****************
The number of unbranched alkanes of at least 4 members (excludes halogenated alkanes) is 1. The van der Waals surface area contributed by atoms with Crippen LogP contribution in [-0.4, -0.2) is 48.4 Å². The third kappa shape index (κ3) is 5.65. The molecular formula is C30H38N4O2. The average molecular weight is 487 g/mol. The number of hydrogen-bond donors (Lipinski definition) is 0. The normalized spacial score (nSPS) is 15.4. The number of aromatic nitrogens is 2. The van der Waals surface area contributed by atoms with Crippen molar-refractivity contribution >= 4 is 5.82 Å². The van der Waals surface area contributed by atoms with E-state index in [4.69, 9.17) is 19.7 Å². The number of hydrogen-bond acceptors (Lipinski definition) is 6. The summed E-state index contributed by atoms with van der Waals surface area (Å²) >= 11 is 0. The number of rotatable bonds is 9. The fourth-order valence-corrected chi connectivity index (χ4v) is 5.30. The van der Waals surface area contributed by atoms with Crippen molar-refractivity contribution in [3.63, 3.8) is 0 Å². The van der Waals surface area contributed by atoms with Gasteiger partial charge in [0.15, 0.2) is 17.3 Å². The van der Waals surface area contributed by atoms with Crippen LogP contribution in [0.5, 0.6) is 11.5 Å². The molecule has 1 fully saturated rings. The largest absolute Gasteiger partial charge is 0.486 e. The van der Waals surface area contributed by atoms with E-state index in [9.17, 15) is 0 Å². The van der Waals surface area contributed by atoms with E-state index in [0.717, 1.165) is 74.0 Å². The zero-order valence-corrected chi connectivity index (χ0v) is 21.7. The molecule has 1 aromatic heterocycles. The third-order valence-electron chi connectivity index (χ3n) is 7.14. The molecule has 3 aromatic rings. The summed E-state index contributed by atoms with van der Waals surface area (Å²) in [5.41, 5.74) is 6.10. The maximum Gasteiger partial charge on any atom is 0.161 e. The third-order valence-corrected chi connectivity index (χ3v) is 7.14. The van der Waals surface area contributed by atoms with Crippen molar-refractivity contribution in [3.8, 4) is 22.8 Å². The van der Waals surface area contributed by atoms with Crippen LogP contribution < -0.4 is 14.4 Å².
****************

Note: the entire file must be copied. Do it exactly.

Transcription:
The number of unbranched alkanes of at least 4 members (excludes halogenated alkanes) is 1. The van der Waals surface area contributed by atoms with Crippen LogP contribution in [-0.4, -0.2) is 48.4 Å². The third kappa shape index (κ3) is 5.65. The molecular formula is C30H38N4O2. The average molecular weight is 487 g/mol. The number of hydrogen-bond donors (Lipinski definition) is 0. The normalized spacial score (nSPS) is 15.4. The number of aromatic nitrogens is 2. The van der Waals surface area contributed by atoms with Crippen molar-refractivity contribution >= 4 is 5.82 Å². The van der Waals surface area contributed by atoms with E-state index in [4.69, 9.17) is 19.7 Å². The number of hydrogen-bond acceptors (Lipinski definition) is 6. The summed E-state index contributed by atoms with van der Waals surface area (Å²) >= 11 is 0. The number of rotatable bonds is 9. The fourth-order valence-corrected chi connectivity index (χ4v) is 5.30. The van der Waals surface area contributed by atoms with Crippen molar-refractivity contribution in [3.63, 3.8) is 0 Å². The van der Waals surface area contributed by atoms with Gasteiger partial charge in [0.15, 0.2) is 17.3 Å². The van der Waals surface area contributed by atoms with Crippen LogP contribution in [0.5, 0.6) is 11.5 Å². The molecule has 1 fully saturated rings. The largest absolute Gasteiger partial charge is 0.486 e. The van der Waals surface area contributed by atoms with E-state index in [9.17, 15) is 0 Å². The van der Waals surface area contributed by atoms with E-state index in [0.717, 1.165) is 74.0 Å². The zero-order valence-corrected chi connectivity index (χ0v) is 21.7. The molecule has 1 aromatic heterocycles. The third-order valence-electron chi connectivity index (χ3n) is 7.14. The molecule has 3 aromatic rings. The summed E-state index contributed by atoms with van der Waals surface area (Å²) in [5.41, 5.74) is 6.10. The maximum Gasteiger partial charge on any atom is 0.161 e. The third-order valence-corrected chi connectivity index (χ3v) is 7.14. The van der Waals surface area contributed by atoms with Crippen molar-refractivity contribution in [3.8, 4) is 22.8 Å². The van der Waals surface area contributed by atoms with Crippen LogP contribution < -0.4 is 14.4 Å².